Gibson Historic 1958 Les Paul VOSHistory
"This guitar now has a rich, rubbed appearance that cannot be equaled at any price... this instrument is a true beauty." -- Gibson Gazette, December 1958
Objects of distinction are seldom recognized immediately, and this was certainly the case when Gibson introduced the newly renamed Les Paul Standard in July of 1958. Having already made several modifications to the base Les Paul Model guitar over the previous two years - the Tune-o-matic bridge and stopbar tailpiece being the most notable changes - the new Les Paul Standard introduced in 1958 hoped to correct Gibson's waning sales of solid body electric guitars, which had been on the decline ever since 1953 when the company shipped 2,245 instruments.
For the 1958 Standard Plaintop, Gibson decided to arrange the maple top in two "bookmatched" pieces glued together at the center seam, giving each guitar its very own distinct look and marking the beginning of the guitar world's fascination with figured maple tops, even though the majority of the tops used in 1958 were considered "plain" when compared to the tops used one year later and beyond.
Legendary Gibson president Ted McCarty and his staff partly blamed the guitar's Goldtop finish as the main culprit for the sales slump and decided to forego the finish in favor of new, brighter finish dubbed Cherry Sunburst, which allowed the natural beauty of the maple top to be showcased - something that had previously been concealed by the Goldtop finish.
Additionally, Cherry Sunburst was the only color other than Gold that was used to finish the new Les Paul Standards in 1958, even though clear differences in the color of vintage examples would suggest otherwise. These variations were due mainly to the inconsistency of the red pigment used by Gibson to paint the sunburst finish, a problem that wasn't corrected until the early 1960s and which caused many of the guitars to fade to some degree of amber, honey or yellow hue. This "problem" inadvertently led to the creation of many of the finishes used today on numerous Gibson guitars, including Honey Burst, Tobacco Burst, Light Burst, Iced Tea Burst, Lemon Burst, Vintage Sun Burst and, of course, the original Heritage Cherry Sun Burst.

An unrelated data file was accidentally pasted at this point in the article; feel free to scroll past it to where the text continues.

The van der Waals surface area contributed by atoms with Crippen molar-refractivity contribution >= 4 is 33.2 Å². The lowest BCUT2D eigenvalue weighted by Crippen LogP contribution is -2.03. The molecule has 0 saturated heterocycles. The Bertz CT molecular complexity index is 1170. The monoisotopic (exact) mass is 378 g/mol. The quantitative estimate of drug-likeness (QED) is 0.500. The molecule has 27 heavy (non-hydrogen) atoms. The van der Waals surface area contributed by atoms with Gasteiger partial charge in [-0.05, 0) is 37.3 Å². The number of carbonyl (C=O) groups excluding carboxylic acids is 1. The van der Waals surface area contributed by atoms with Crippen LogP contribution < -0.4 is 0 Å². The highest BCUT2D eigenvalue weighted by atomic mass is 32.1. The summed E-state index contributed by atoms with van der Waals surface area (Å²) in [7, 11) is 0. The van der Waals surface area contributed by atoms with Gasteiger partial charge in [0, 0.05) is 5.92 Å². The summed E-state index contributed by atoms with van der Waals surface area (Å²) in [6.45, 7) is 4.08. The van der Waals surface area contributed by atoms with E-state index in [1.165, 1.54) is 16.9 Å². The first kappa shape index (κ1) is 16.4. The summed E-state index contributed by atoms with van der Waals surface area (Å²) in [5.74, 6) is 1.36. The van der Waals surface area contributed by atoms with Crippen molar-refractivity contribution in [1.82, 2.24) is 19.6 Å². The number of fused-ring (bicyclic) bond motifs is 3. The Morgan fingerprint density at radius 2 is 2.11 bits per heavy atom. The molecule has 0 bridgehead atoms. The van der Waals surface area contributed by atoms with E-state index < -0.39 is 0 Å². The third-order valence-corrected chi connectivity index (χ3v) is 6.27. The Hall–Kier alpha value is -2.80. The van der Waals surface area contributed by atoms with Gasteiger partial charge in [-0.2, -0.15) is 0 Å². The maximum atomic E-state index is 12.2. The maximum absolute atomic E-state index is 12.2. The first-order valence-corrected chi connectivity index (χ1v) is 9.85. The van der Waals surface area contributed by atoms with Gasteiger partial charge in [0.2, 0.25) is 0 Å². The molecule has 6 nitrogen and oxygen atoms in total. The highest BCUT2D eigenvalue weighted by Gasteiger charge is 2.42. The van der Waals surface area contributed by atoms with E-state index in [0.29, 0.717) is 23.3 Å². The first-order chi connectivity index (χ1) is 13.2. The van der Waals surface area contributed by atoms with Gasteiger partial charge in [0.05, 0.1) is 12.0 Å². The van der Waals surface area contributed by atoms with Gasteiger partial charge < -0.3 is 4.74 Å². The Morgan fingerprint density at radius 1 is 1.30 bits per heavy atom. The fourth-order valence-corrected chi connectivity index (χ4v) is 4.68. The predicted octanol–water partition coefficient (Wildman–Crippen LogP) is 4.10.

The 1958 Les Paul Standard reissue produced today by Gibson Custom is true to all of the original instrument's features and characteristics, including Gibson's traditional carved "plain" maple top and solid, non-weight relieved mahogany body. The headstock veneer is made from Holly, as opposed to fiber, just like it was in 1958, and the vintage-style tulip tuners are mounted in a straight line, also as they were on the original. The 24 3/4-inch scale length neck is made from one solid piece of mahogany, and attached to the body using a long neck tenon - one of the Les Paul's more distinguishing characteristics of the 1950s. The neck is topped by a 22-fret rosewood fingerboard outfitted with acrylic trapezoid inlays matching the size and color of the originals. Of course, two of Gibson's legendary Burstbucker pickups deliver all the subtle variations of true, classic humbucker tone by using historically "unmatched" bobbin windings and Alnico II magnets. Other historical appointments include CTS potentiometers, bumble bee capacitors, rolled creme-colored fingerboard binding, single-ply creme binding around the body, and period-correct switchwasher and jackplate. The 1958 Les Paul Standard comes in either a V.O.S. or Gloss finish, and with the standard Gibson Custom case and certificate of authenticity. They are available in Faded Tobacco Burst, Washed Cherry Burst, Iced Tea Burst, Bourbon Burst, Lemon Burst and Sunrise Tea Burst finishes.
Aged to perfection, Gibson VOS (Vintage Original Specs) guitars undergo an "aging process" for an oxidized finish and all the dings and scratches you would expect from a well-worn guitar. VOS series guitars look and feel like a 50-year-old guitar should.
This video from Gibson gives a great overview of the stunning VOS series:
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